5 Years After Ferguson, Democrats Announce Bill To Curb Deadly Police Shootings

The legislation, which would raise the standard for police use of force, was announced on the anniversary of Michael Brown's death.

On Friday ― five years to the day after a white police officer shot and killed Michael Brown, an unarmed Black teen in Ferguson, Missouri ― Democratic lawmakers announced legislation aimed at reducing police killings by raising the standard for law enforcement’s use of deadly force.

The bill would change the federal standard for “use of force” by federal officers ― including those with the FBI, the Federal Bureau of Prisons, Customs and Border Protection, Immigration and Customs Enforcement and more. It would require that cops only use lethal force when necessary to prevent “imminent and serious” harm or death, and after “exhausting reasonable alternatives.” Notably, it would require officers to use de-escalation techniques to try to stabilize the situation.

The legislation, called the PEACE Act, is also meant to affect officers at the state and local levels by requiring states to enact similar legislation to be eligible for continued funding from a certain federal grant program. Nationwide funding under that program, the Byrne Memorial Justice Assistance Grant, has totaled about $400 million per year in recent years, per the office of Rep. Ro Khanna (D-Calif.), who authored the bill.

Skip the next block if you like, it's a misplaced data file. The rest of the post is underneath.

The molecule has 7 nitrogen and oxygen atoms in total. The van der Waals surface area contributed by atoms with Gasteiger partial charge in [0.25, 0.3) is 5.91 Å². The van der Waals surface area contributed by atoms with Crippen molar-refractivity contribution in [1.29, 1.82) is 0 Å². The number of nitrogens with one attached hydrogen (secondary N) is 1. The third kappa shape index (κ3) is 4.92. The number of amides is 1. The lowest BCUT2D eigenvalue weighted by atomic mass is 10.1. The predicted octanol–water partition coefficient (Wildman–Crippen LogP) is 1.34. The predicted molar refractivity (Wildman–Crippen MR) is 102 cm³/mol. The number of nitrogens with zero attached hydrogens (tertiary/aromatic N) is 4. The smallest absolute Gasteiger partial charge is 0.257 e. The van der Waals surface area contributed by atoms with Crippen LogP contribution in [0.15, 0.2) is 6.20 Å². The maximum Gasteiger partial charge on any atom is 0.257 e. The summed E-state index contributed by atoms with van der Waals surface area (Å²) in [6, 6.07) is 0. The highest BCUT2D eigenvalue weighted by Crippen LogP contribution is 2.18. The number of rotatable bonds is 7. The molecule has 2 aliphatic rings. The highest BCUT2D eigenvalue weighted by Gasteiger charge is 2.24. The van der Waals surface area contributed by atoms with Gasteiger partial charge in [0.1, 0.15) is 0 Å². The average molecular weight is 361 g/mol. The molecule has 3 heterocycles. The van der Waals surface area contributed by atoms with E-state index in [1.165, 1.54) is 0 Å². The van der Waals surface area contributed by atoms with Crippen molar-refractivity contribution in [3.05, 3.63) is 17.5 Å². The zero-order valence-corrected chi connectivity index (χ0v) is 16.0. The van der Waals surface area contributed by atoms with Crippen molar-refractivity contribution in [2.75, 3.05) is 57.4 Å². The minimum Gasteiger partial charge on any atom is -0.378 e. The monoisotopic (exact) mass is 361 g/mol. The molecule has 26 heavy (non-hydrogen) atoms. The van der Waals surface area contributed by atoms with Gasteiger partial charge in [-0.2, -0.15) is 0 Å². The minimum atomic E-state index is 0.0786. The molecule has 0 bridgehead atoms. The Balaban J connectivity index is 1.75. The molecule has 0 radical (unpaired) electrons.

Khanna was with Rep. Lacy Clay (D-Mo.) in Ferguson Friday to announce the bill. He plans to formally introduce the bill in Congress in September when lawmakers return from recess.

“It is past time to end a legal standard for use of force that permits Americans to be killed as a first resort ― rather than only when absolutely necessary ― and with little accountability,” Khanna said in a news release. He pointed to research showing how Black Americans are disproportionately affected by police violence, accounting for 25% of those who were killed by police in 2017 though they make up only 13% of the U.S. population.

“We have to do more than change the rhetoric,” Khanna said. “We have to change the laws.”

After Brown’s death, weeks of protests ensued, and the episode became a flashpoint in wider discussions about systemic racism, police brutality and abuse of state power. Five years later, of course, the nation is still reckoning with these problems.

Research shows police interactions with Black people are disproportionately likely to end in excessive force or death. Since Brown’s death, many more unarmed Black people have been killed by police, including Eric Garner, Tamir Rice and Stephon Clark, to name a few. 

The legislation, which so far does not have any Republicans backing it, was co-sponsored by two dozen Democrats, including Reps. Alexandria Ocasio-Cortez (D-N.Y.), Ayanna Pressley (D-Mass.) and Barbara Lee (D-Calif.). It’s also backed by the NAACP and the American Civil Liberties Union. 

The bill was modeled on similar legislation recently passed in California that Gov. Gavin Newsom (D) is expected to sign into law.